You can never accuse Senators captain Daniel Alfredsson for not having a flair for the dramatic.
Alfredsson’s Ottawa team is on home ice tonight with a chance to finish off the top seeded New York Rangers and after missing the last three games with a concussion, Alfie will be in the lineup tonight to help his team try to end the series.
Alfredsson missed the last three games thanks to the elbow to the head he received from Rangers forward Carl Hagelin. Coincidentally enough, Hagelin will be back in the Rangers lineup tonight after serving his three-game suspension.
In the two games Alfredsson has played, he has a goal and no assists. The stats may not be there in that small sample size, but his presence is huge for Ottawa. Expect things to be even crazier in Kanata with Alfredsson back in action. A tough road for the Rangers just got that much more difficult.
PHT’s Morning Skate takes a look around the world of hockey to see what’s happening and what we’ll be talking about around the NHL world and beyond.
Here’s a detailed look back at Sidney Crosby and Alex Ovechkin‘s first 10 years in the NHL. (NHL.com)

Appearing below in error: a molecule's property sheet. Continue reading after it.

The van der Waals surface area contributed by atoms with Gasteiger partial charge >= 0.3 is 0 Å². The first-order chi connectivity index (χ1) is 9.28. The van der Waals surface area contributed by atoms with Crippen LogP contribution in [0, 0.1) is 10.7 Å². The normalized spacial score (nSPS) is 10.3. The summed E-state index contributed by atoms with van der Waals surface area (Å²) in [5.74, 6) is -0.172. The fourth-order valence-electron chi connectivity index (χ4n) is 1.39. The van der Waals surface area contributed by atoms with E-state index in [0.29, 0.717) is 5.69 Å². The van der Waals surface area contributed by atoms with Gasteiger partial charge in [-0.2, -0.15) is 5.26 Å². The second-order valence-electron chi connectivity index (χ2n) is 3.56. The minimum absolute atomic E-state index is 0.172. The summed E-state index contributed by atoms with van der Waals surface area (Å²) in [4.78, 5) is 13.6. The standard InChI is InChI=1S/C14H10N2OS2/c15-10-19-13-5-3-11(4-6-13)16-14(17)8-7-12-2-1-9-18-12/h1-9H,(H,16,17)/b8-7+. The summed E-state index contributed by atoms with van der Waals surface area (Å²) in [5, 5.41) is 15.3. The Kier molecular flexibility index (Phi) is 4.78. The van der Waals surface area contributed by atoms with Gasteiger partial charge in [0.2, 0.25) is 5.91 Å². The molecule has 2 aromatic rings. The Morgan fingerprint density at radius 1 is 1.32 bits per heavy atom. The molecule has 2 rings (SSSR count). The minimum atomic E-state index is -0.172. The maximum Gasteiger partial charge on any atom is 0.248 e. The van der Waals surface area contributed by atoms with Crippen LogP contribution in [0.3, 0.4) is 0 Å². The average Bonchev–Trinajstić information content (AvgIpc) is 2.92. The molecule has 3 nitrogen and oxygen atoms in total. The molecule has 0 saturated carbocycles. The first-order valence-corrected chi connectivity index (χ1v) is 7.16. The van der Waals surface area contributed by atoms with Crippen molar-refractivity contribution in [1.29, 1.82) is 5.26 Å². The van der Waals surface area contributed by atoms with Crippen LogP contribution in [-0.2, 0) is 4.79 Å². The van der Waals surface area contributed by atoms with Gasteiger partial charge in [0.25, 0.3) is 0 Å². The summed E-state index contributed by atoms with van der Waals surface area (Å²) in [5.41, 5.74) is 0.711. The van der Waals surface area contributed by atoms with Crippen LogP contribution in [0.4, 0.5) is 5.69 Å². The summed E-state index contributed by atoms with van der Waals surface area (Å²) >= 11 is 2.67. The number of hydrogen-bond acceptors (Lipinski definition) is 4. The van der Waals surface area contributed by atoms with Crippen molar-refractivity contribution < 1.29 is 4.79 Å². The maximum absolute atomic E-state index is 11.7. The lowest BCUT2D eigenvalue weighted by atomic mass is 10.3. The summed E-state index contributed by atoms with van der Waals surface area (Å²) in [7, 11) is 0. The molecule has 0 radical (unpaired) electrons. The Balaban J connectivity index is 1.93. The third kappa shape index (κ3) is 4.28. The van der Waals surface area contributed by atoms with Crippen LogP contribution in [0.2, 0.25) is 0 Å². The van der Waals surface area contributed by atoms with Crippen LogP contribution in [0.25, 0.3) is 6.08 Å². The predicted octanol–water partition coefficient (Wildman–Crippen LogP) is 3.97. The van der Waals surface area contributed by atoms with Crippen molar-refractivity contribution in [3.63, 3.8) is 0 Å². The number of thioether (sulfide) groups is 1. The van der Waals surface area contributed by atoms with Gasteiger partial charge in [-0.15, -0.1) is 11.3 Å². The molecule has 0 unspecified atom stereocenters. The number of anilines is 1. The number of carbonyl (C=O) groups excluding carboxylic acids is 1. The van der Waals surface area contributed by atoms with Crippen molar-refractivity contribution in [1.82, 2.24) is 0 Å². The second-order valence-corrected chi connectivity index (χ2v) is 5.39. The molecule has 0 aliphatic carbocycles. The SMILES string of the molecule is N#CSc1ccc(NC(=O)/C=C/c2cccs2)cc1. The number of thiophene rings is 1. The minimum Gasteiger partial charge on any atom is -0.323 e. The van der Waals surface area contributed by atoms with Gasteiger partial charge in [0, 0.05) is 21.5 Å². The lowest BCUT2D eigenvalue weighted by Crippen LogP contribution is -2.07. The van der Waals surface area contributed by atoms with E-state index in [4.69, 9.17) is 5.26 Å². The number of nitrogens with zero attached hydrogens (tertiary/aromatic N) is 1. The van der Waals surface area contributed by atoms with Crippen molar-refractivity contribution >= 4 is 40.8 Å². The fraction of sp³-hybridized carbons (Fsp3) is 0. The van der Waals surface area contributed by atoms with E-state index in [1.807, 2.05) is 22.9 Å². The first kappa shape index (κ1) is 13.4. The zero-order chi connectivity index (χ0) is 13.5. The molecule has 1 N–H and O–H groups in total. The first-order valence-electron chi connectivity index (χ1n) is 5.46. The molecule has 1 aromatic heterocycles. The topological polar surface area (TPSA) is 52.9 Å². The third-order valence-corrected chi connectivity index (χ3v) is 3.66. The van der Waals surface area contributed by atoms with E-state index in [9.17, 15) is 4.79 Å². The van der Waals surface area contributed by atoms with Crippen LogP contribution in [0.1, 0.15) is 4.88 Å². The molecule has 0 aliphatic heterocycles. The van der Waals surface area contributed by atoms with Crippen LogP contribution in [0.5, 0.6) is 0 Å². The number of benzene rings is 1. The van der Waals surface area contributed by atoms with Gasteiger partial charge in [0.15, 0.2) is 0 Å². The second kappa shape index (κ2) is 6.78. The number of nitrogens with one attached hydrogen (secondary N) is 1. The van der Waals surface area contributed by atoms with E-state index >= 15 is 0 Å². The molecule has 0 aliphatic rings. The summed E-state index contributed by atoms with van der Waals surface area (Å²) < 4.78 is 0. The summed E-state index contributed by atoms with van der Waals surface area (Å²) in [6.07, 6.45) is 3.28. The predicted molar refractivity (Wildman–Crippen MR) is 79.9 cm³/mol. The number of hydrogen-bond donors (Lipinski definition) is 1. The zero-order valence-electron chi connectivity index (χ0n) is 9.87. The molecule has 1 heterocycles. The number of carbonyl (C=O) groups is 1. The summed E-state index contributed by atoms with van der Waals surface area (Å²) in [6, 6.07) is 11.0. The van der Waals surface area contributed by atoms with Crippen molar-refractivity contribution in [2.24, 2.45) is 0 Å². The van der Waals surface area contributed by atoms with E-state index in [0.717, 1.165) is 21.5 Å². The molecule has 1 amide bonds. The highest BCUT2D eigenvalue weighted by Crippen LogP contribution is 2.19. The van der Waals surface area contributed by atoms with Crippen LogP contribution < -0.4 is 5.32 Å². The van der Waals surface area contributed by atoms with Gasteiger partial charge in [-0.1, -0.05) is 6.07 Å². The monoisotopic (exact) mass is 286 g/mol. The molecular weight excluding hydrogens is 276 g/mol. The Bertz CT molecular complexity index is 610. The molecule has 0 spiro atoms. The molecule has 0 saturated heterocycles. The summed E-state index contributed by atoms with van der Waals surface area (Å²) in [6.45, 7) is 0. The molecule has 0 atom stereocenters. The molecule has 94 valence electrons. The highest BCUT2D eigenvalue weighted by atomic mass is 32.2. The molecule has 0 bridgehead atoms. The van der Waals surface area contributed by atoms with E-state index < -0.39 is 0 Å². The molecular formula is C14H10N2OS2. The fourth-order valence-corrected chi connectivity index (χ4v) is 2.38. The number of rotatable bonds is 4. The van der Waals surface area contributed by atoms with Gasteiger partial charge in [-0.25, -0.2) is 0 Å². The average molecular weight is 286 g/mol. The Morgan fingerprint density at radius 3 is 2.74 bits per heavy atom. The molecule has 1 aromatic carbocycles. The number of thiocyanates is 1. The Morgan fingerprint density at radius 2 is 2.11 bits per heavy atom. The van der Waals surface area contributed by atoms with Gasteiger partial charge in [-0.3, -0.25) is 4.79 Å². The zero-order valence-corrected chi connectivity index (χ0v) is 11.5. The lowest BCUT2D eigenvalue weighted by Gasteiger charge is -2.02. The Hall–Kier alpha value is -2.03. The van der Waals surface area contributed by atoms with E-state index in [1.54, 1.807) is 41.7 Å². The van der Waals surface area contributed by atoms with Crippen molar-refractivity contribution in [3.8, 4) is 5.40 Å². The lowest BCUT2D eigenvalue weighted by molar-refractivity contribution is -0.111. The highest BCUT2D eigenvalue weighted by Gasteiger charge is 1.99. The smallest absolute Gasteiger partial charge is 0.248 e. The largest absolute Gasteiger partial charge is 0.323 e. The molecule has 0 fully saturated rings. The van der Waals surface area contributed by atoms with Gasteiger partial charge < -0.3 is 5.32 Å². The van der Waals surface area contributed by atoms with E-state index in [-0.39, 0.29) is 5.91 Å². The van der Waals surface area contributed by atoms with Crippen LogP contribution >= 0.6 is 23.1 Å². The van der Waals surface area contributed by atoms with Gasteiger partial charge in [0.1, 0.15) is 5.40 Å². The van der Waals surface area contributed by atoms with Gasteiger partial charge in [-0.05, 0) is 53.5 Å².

Speaking of Crosby, he’s signed a multiyear partnership with adidas. (Newswire)
Ryan Nugent-Hopkins will play a key role in easing Connor McDavid into the NHL. (Edmonton Sun)
After two polar opposite seasons, the jury is still out on Patrick Roy as a head coach. (Denver Post)
Marc-Andre Fleury enjoys pulling off pranks on his teammates. “I play better when I’m looser, laughing and having fun,” he said. (Pittsburgh Tribune-Review)
Art McDonald, a Canadian who won recently won a Nobel Prize, talked to the committee members about the Toronto Maple Leafs. (SB Nation)
The St. Louis Blues named Rob DiMaio their director of player personnel on Tuesday.
He’s been with the organization for some time. He joined as a pro scout in 2008 and was the pro scouting director starting in August 2012.
He was also a scout for the Dallas Stars before landing with the Blues (one would assume his biggest connection is GM Doug Armstrong, then).
In case his nose didn’t give it away, he also enjoyed a lengthy hockey career over 19 seasons.
No doubt about it, this is a pivotal season for the Blues after multiple campaigns in which strong regular seasons dissolved into playoff disappointments. Perhaps DiMaio can make a difference in a heightened role?